Raised by parents who encouraged the athletic development of their children and provided the financial means for doing so, Hepburn and her siblings engaged in a wide array of sports while growing up. She was particularly adept at golf, thanks to the private lessons she received as a teenager, and more than held her own in high-level competitions before pursuing her acting career. Hepburn also was known for her daily workouts on the tennis court by the time she was an A-list star, and continued to play regularly into her 80s. Fans can watch the screen great show off her natural skills in both sports in the 1952 comedy Pat and Mike.

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Hepburn Enjoyed Instant Chemistry With Longtime Co-Star and Lover Spencer Tracy

Katharine Hepburn and Spencer Tracy hugging in Woman of the Year.
Credit: George Rinhart/ Corbis Historical via Getty Images

Upon meeting 5-foot-9 Spencer Tracy shortly before they were to begin shooting 1942's Woman of the Year together, the 5-foot-7 Hepburn remarked that she would refrain from wearing high heels in his presence. Tracy soon had his revenge: After Hepburn knocked over a glass of water during an early take, Tracy continued with his lines while handing her a handkerchief, essentially forcing her to wipe up the mess while in character. It was that sort of spirited interaction that fueled their unparalleled screen chemistry over nine films, as well as their open-secret, real-life romance, which endured from their first production until his death in 1967.

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She Performed Her Own Stunts

Katharine Hepburn standing on Cary Grant's shoulders.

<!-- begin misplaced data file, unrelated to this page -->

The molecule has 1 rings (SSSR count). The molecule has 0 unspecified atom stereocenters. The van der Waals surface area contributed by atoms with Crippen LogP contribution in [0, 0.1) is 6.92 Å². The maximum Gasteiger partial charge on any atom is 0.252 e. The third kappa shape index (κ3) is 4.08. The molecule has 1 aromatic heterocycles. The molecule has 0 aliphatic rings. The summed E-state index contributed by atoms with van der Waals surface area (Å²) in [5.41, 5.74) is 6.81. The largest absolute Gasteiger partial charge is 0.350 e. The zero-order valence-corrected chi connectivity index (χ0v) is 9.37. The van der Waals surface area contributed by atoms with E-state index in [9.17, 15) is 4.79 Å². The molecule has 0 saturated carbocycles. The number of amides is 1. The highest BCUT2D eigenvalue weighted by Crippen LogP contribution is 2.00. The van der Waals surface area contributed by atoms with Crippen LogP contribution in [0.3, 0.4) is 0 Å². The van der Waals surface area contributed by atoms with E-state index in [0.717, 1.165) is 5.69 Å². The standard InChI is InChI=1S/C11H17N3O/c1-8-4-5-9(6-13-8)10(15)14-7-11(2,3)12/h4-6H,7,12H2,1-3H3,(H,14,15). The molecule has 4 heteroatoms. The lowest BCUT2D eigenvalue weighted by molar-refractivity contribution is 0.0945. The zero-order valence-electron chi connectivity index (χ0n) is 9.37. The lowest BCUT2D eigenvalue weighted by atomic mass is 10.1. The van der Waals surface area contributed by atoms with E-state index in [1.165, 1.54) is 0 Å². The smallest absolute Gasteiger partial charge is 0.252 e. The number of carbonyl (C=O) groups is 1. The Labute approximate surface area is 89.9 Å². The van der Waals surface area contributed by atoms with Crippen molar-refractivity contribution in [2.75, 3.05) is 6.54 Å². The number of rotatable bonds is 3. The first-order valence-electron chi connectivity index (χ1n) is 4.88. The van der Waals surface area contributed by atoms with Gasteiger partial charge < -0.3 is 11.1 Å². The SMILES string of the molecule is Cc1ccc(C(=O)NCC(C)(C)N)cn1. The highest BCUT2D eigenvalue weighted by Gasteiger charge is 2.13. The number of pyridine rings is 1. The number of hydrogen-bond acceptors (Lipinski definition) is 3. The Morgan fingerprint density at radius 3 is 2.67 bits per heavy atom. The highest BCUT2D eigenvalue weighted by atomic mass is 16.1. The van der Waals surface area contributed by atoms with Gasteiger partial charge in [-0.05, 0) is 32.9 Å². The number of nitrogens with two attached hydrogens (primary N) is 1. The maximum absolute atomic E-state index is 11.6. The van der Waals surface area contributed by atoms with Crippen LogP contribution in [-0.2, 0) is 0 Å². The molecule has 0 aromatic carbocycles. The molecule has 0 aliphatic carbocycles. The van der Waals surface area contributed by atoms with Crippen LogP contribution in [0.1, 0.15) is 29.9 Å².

Credit: Bettmann via Getty Images

It wasn't quite Jackie Chan territory, but Hepburn insisted on doing her own stunts to preserve the authenticity of her shoots. Yes, that's her dangling from Grant's grasp off the scaffold at the end of Bringing Up Baby, and that's her tumbling into an unsanitary Venetian canal in Summertime (1955). Furthermore, advancing years did little to dampen her enthusiasm for such exertion: She endured horseback rides across treacherous terrain for Rooster Cogburn (1975), less than a year after undergoing hip surgery, and insisted on doing her own dives into frigid waters for On Golden Pond (1981), a few weeks after having an operation for a separated shoulder.

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Hepburn Won a Slew of Awards Later in Her Career

Frank Sinatra introduces Oscar-award winning actress Katharine Hepburn.
Credit: Bettmann via Getty Images

For all her early successes in films like Morning Glory and The Philadelphia Story, Hepburn didn't fully hit her stride until reaching an age when many actresses struggle to land quality roles. She received the bulk of her 12 Academy Award nominations after age 40, and three of her record four Oscar wins after turning 60. Additionally, Hepburn picked up the first of her two Tony nominations just before turning 63, and claimed her lone Emmy five years later. It was partly due to that record of longevity, and her embrace of both the joys and vulnerabilities of aging in her performances, that inspired the American Film Institute to name her the top female screen star of all time.